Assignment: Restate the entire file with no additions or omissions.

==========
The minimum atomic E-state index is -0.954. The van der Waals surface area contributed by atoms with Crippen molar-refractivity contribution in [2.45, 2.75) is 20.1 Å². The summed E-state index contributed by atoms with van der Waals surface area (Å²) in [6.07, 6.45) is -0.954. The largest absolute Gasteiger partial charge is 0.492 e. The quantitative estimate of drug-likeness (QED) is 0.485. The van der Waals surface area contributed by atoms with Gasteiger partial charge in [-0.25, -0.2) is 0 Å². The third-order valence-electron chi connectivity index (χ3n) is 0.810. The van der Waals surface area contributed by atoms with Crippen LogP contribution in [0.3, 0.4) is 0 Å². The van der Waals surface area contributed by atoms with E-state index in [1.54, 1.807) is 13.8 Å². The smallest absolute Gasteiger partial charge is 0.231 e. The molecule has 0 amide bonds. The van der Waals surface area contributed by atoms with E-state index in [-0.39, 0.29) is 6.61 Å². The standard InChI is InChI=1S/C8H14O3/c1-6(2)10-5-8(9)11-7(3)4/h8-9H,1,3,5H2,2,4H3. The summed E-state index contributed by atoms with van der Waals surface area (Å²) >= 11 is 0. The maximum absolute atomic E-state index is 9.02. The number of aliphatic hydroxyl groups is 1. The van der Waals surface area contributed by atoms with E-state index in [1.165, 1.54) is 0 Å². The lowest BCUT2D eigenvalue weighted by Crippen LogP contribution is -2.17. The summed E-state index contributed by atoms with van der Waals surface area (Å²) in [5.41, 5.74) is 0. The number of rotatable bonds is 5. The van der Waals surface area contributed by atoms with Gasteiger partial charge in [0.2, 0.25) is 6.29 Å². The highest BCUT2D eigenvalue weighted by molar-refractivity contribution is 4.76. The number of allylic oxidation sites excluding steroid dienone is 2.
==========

The minimum atomic E-state index is -0.954. The van der Waals surface area contributed by atoms with Crippen molar-refractivity contribution in [2.45, 2.75) is 20.1 Å². The summed E-state index contributed by atoms with van der Waals surface area (Å²) in [6.07, 6.45) is -0.954. The largest absolute Gasteiger partial charge is 0.492 e. The quantitative estimate of drug-likeness (QED) is 0.485. The van der Waals surface area contributed by atoms with Gasteiger partial charge in [-0.25, -0.2) is 0 Å². The third-order valence-electron chi connectivity index (χ3n) is 0.810. The van der Waals surface area contributed by atoms with Crippen LogP contribution in [0.3, 0.4) is 0 Å². The van der Waals surface area contributed by atoms with E-state index in [1.54, 1.807) is 13.8 Å². The smallest absolute Gasteiger partial charge is 0.231 e. The molecule has 0 amide bonds. The van der Waals surface area contributed by atoms with E-state index in [-0.39, 0.29) is 6.61 Å². The standard InChI is InChI=1S/C8H14O3/c1-6(2)10-5-8(9)11-7(3)4/h8-9H,1,3,5H2,2,4H3. The summed E-state index contributed by atoms with van der Waals surface area (Å²) >= 11 is 0. The maximum absolute atomic E-state index is 9.02. The number of aliphatic hydroxyl groups is 1. The van der Waals surface area contributed by atoms with E-state index in [1.165, 1.54) is 0 Å². The lowest BCUT2D eigenvalue weighted by Crippen LogP contribution is -2.17. The summed E-state index contributed by atoms with van der Waals surface area (Å²) in [5.41, 5.74) is 0. The number of rotatable bonds is 5. The van der Waals surface area contributed by atoms with Gasteiger partial charge in [0.2, 0.25) is 6.29 Å². The highest BCUT2D eigenvalue weighted by molar-refractivity contribution is 4.76. The number of allylic oxidation sites excluding steroid dienone is 2.